Before exploring the full functionality and benefits of digital twins, it is important to understand exactly what digital twins are and how they can be applied throughout the operational lifecycle. A digital twin is, as the name suggests, a virtual model of a physical object or system that can be used to simulate the behavior of that object or system to better understand how it works in real life.
What Can a Digital Twin Do?
At present, the most commonly used type of digital twin is a product digital twin. These twins allow product development teams to create a complete digital representation of an item, even before a physical version exists. Engineers can build digital twins to the mechanical, electrical, and software requirements of a product in development and simulate its performance under various conditions as they work to optimize design. Digital twins also allow engineering teams to improve, among other things, the reliability, manufacturability, testability, and safety of their products by ‘designing for x.’
Digital twins can also replicate production floors and entire supply chains. Just as product digital twins represent the behavior of a specific item, these digital twins can simulate how complex systems operate. This gives stakeholders powerful insight into how effective these systems are and even helps companies redesign them to optimize their efficiency.
In addition, digital twins can mirror a company’s service process, giving them visibility into how equipment performs in the field and allowing them to predict service and maintenance needs.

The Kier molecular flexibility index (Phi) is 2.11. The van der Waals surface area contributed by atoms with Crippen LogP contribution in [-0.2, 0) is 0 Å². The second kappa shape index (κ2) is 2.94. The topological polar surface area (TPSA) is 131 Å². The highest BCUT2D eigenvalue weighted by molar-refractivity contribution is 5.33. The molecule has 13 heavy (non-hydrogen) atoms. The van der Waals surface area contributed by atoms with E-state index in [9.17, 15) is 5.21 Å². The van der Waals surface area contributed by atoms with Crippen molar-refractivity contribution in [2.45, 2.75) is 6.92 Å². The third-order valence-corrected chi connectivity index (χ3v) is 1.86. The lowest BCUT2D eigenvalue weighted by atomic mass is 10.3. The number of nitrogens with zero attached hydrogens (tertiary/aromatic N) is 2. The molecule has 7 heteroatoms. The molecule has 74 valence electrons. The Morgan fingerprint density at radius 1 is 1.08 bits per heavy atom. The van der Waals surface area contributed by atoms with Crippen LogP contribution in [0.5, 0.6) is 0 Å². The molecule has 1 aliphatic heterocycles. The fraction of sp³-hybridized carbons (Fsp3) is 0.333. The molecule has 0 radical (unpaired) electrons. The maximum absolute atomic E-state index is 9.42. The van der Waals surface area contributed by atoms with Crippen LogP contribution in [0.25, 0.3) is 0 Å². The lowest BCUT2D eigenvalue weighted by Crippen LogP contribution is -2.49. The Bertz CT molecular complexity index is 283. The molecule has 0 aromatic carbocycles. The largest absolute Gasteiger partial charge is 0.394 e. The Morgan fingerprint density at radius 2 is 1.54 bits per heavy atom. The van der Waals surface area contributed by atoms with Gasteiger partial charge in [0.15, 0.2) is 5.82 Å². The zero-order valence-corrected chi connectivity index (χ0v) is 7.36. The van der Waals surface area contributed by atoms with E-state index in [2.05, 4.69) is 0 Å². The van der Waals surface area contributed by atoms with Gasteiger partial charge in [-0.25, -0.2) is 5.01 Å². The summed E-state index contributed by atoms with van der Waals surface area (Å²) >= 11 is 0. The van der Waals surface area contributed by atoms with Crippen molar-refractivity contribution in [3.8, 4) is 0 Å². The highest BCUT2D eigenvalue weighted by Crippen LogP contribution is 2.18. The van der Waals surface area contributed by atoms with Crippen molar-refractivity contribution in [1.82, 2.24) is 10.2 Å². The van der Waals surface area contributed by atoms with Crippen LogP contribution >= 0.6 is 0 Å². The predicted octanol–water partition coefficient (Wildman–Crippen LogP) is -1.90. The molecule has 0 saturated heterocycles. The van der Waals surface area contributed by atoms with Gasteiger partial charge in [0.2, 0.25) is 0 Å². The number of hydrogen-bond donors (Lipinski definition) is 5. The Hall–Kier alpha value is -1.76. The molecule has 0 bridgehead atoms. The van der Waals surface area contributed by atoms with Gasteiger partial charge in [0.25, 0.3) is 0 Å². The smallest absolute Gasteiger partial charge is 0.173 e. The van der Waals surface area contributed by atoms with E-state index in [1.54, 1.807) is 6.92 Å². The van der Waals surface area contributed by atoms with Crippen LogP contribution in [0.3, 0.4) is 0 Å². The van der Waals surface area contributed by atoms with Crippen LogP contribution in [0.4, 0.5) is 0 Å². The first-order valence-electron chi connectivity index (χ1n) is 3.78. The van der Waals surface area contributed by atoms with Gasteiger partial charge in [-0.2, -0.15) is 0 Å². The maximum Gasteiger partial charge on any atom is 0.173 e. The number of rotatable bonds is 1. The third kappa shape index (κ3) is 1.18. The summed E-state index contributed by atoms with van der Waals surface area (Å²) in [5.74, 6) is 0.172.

Taking Digital Twins Out of the Silo
Given the benefits digital twins can deliver, it’s no surprise that so many companies are using them in some way. In the fall of 2021, a Deloitte study indicated that 85 percent of respondents were utilizing digital twins—or at least strategizing around their use—in some capacity. But how much value are they deriving from those efforts? The study findings indicate that it is considerably less than it could be. In fact, only 15 percent of respondents reported using digital twins from one end of the product lifecycle to the other. Five percent are using them on the shop floor, and less than five percent use them in service and maintenance.
Even in a silo, digital twins can reduce costs by between 20 and 30 percent. But those savings only occur within that particular silo. By bringing together the different types of digital twins as part of a model-based enterprise (MBE), however, companies can lower total costs by between 50 and 70 percent. An MBE makes those kinds of savings possible by removing barriers between aspects of the product development lifecycle and creating all-encompassing views of the processes that drive it. Stakeholders can view and share critical data seamlessly, reduce cycle times, and develop higher quality products more quickly, all of which reduces operational friction and improves efficiency, not only within particular silos, but throughout the company.